Further diluting the power of regional governments, state and divisional chief ministers are appointed by the president, effectively allowing Naypyidaw to dictate the composition of executive branches of regional governments because chief ministers go on to form their own cabinets. A proposed amendment to the military-drafted Constitution that would have transferred this authority to regional legislatures was voted down by Parliament in July.
While largely asserting the insignificance of the looming poll for ethnic minorities relative to more structural shortcomings in Burma, the report does not entirely dismiss the exercise, which is being billed by the international community and opposition leader Aung San Suu Kyi as a major benchmark for the country’s political transition.
“[Elections] will serve to develop the political maturity of ethnic political parties that are either very young or have been operating in exile for many years,” it states. “But amid the hype and optimism surrounding this historic event, the aspirations of many ethnic communities will remain unfulfilled unless fundamental, structural, institutional changes in governance take place.”
For her part, Suu Kyi on the campaign trail in ethnic constituencies has sought to portray her National League for Democracy (NLD) party as sharing to the concerns of ethnic minorities and committed to federalism.
Those claims, however, do not appear to have resonated with members of ethnic minorities interviewed by Burma Partnership, who expressed concern that federalism was not a priority for the party, and lingering resentment at the NLD’s decision to contest races in constituencies heavily populated by ethnic minorities.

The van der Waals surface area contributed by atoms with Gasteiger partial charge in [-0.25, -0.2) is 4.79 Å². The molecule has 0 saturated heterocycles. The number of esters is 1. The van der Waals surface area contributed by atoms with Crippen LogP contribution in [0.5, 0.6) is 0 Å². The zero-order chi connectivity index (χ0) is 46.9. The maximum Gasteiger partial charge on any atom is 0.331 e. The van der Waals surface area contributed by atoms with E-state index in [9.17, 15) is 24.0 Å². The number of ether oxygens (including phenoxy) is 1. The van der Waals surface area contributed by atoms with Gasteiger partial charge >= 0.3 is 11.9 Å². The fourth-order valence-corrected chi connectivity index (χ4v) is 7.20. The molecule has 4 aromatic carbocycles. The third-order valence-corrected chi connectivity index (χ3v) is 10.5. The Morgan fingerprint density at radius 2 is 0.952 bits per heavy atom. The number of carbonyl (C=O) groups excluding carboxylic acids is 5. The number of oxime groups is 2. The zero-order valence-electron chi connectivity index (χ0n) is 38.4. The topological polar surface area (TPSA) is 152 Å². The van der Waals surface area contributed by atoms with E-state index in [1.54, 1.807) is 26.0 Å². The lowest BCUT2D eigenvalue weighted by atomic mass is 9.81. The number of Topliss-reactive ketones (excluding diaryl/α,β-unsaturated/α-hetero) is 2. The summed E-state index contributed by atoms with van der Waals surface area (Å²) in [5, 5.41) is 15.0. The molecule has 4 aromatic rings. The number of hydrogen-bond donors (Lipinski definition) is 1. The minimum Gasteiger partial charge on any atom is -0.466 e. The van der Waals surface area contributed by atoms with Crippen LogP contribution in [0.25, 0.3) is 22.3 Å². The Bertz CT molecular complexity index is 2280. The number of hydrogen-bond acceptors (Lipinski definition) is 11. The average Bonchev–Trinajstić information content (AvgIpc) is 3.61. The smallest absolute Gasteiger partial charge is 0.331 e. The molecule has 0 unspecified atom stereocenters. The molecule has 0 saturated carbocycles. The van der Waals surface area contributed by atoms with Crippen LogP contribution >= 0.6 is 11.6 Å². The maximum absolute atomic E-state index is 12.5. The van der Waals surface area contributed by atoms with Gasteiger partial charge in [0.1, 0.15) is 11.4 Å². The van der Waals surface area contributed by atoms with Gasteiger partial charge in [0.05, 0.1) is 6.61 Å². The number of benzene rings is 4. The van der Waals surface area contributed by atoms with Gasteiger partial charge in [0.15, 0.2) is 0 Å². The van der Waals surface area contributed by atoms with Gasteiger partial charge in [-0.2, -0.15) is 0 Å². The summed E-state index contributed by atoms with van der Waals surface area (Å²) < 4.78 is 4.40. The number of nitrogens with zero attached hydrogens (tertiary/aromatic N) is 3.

“If NLD sincerely want to support ethnic political parties, they should not come to ethnic areas and compete with ethnic political parties,” an unnamed member of an ethnic political party was quoted as saying.
Part of the concern stems from a failure of most of the country’s main ethnic minority groups to consolidate under a single banner, leaving voters in Kachin, Shan, Mon, Chin, Karen and Karenni states with at least two parties claiming to represent these states’ eponymous ethnic groups. Only in Arakan State have two major ethnic Arakanese parties successfully merged, leaving a very real possibility that in other ethnic regions votes will be split between ethnic parties, to the benefit of the NLD or ruling Union Solidarity and Development Party (USDP).
All this has contributed to apathy among the ethnic electorate, according to the report.
“In these communities, they don’t care, they are not interested, whatever comes out,” one Karen CSO worker was quoted as saying.
Nonetheless, the report stated that ethnic minority parties could win as much as one-third of all elected seats in November, in part owing to strong strains of nationalism among ethnic voters, though previous elections would suggest that 15-20 percent of seats is the more likely outcome.
Researchers interviewed 19 political parties and nine CSOs, and conducted six focus groups involving members of 15 ethnic minorities in four ethnic minority states and Rangoon. Interviews were conducted in June and July of this year.